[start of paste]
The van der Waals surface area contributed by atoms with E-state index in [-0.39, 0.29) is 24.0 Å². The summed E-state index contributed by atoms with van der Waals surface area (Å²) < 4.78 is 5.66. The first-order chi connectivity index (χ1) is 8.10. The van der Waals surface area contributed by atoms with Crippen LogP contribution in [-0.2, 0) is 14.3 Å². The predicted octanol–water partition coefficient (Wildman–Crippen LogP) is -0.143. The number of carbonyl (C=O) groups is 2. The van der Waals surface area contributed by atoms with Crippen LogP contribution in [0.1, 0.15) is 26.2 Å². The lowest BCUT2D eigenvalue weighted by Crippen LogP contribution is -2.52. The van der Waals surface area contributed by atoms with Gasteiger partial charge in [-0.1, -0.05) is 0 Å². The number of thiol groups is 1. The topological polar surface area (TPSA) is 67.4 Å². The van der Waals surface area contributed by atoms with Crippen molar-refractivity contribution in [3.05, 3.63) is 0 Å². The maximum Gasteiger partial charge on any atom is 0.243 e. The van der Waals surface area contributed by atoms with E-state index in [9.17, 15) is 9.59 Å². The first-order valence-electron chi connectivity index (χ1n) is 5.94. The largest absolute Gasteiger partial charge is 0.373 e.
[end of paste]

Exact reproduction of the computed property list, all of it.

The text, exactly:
The van der Waals surface area contributed by atoms with E-state index in [-0.39, 0.29) is 24.0 Å². The summed E-state index contributed by atoms with van der Waals surface area (Å²) < 4.78 is 5.66. The first-order chi connectivity index (χ1) is 8.10. The van der Waals surface area contributed by atoms with Crippen LogP contribution in [-0.2, 0) is 14.3 Å². The predicted octanol–water partition coefficient (Wildman–Crippen LogP) is -0.143. The number of carbonyl (C=O) groups is 2. The van der Waals surface area contributed by atoms with Crippen LogP contribution in [0.1, 0.15) is 26.2 Å². The lowest BCUT2D eigenvalue weighted by Crippen LogP contribution is -2.52. The van der Waals surface area contributed by atoms with Gasteiger partial charge in [-0.1, -0.05) is 0 Å². The number of thiol groups is 1. The topological polar surface area (TPSA) is 67.4 Å². The van der Waals surface area contributed by atoms with Crippen molar-refractivity contribution in [3.05, 3.63) is 0 Å². The maximum Gasteiger partial charge on any atom is 0.243 e. The van der Waals surface area contributed by atoms with E-state index in [9.17, 15) is 9.59 Å². The first-order valence-electron chi connectivity index (χ1n) is 5.94. The largest absolute Gasteiger partial charge is 0.373 e.